Modern and Ancient Views of Evolution

The first thing we think about when the topic of evolution comes up is the modern scientific approach and viewpoint. Evolution in the scientific world is a process which describes a mechanism that brings about ever new and systematically developing forms of life. In and of itself, the Western viewpoint does not assign any particular ultimate meaning or significance to evolution and is content to describe the process and uncover facts that are essentially details of that process.

There is however another, a more ancient view of evolution, propounded by the ancient seers and sages of India. This view focuses more on the inner spiritual significance of the process rather than just the external details. The Sankhya thinker “…saw in it too not only the covering active evident Force, but the concealed sustaining spiritual entity….” Sri Aurobindo points out that the Sankhya thinker “…had no eye for the detail of the physical labour of Nature.” Additionally, he set up a gulf between Spirit and the Force of physical evolution.

On the other hand, Sri Aurobindo describes the modern view of evolution: “The modern scientist strives to make a complete scheme and institution of the physical method which he has detected in its minute workings, but is blind to the miracle each step involves or content to lose the sense of it in the satisfied observation of a vast ordered phenomenon.” The scientist misses the miracle, the “inexplicable wonder of all existence…”

Sri Aurobindo points out that each of these starting points provides us a relevant insight, but neither of them has the complete picture. “We know that an evolution there is, but not what evolution is; that remains still one of the initial mysteries of Nature.”

Sri Aurobindo,

An Ascending Unity As the Basis for Rebirth

Sri Aurobindo summarizes the discussion of this chapter to provide a straightforward and logical presentation of the development of consciousness through ever-ascending forms, providing a rationale and basis for the theory of rebirth. In this summary he has addressed the major facts of our existence and the primary issues that arise as to the significance of life and the reasons why rebirth is an essential element of this development.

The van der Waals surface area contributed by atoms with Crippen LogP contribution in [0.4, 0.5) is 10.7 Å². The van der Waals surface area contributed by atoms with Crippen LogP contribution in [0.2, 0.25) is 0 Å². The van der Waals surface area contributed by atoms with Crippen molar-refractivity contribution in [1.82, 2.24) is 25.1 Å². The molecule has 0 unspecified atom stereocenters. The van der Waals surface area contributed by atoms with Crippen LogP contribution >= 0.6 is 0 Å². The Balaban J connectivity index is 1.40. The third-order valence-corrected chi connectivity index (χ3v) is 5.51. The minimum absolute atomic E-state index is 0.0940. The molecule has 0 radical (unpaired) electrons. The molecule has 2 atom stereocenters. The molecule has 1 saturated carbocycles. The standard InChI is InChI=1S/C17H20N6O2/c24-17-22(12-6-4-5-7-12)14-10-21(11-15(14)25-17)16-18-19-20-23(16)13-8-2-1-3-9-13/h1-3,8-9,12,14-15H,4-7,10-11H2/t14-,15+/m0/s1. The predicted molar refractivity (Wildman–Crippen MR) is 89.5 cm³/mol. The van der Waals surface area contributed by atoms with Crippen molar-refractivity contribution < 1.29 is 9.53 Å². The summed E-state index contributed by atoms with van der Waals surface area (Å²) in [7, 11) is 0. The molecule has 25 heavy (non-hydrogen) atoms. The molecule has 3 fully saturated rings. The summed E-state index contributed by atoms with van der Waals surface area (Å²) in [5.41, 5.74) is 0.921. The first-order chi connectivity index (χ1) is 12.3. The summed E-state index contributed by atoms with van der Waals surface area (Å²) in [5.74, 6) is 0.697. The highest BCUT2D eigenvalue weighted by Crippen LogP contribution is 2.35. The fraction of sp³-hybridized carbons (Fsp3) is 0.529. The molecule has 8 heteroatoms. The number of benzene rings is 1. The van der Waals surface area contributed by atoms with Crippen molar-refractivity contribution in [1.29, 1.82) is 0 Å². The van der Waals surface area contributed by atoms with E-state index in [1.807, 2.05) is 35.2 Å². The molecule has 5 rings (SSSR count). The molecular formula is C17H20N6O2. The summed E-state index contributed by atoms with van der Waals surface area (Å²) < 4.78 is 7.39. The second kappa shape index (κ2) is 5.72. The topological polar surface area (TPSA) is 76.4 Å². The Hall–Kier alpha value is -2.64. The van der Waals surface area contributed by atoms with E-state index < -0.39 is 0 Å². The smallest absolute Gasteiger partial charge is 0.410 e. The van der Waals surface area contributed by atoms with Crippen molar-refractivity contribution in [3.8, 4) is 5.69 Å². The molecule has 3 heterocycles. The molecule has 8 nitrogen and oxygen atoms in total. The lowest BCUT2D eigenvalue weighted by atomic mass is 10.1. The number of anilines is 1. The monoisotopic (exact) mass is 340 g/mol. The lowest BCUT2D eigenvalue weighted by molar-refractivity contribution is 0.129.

“This is a way of seeing things, harmonious at least in its complexity, supple and capable of a certain all-embracing scope, which we can take as a basis for our ideas of rebirth,–an ascending unity, a spirit involved in material existence which scales wonderfully up many gradations through life to organised mind and beyond mind to the evolution of its own complete self-conscience, the individual following that gradation and the power for its self-crowning.”

There are various possibilities for this development which may include any of the major theories of existence that have come to the fore during mankind’s search for meaning. “If human mind is the last word of its possibility on earth, then rebirth must end in man and proceed by some abrupt ceasing either to an existence on other planes or to an annulment of its spiritual circle. But if there are higher powers of the spirit which are attainable by birth, then the ascent is not finished, greater assumptions may lie before the soul which has now reached and is lifted to a perfecting of the high scale of humanity.”

What higher opportunities or heights may reach beyond our human stage of manifestation, remains to be seen and discovered. There is always the “Eternal’s infinite potentiality.”

Sri Aurobindo,

Universal and Individual Are Two Poles of One Unified Existence

Just as the fragmentation of creation through the ego consciousness is artificial and unreal in the overarching unity of existence, so too the other extreme position of unity with no separateness of forms and purposes is artificial and denies a truth of the creation. Sri Aurobindo’s viewpoint is one that embraces unity and diversity without them being in contradiction to one another; rather, they are both aspects and important elements of the creation. The unity provides the foundation and the harmony of the larger whole, while the diversification of forms allows a unique creation to manifest and develop into innumerable relations.

Without this dynamic relationship of the One with the Many, we would be hard-pressed to find a rationale for the individual and the systematic evolutionary development of the individual and thus, the process of rebirth and the role of karma.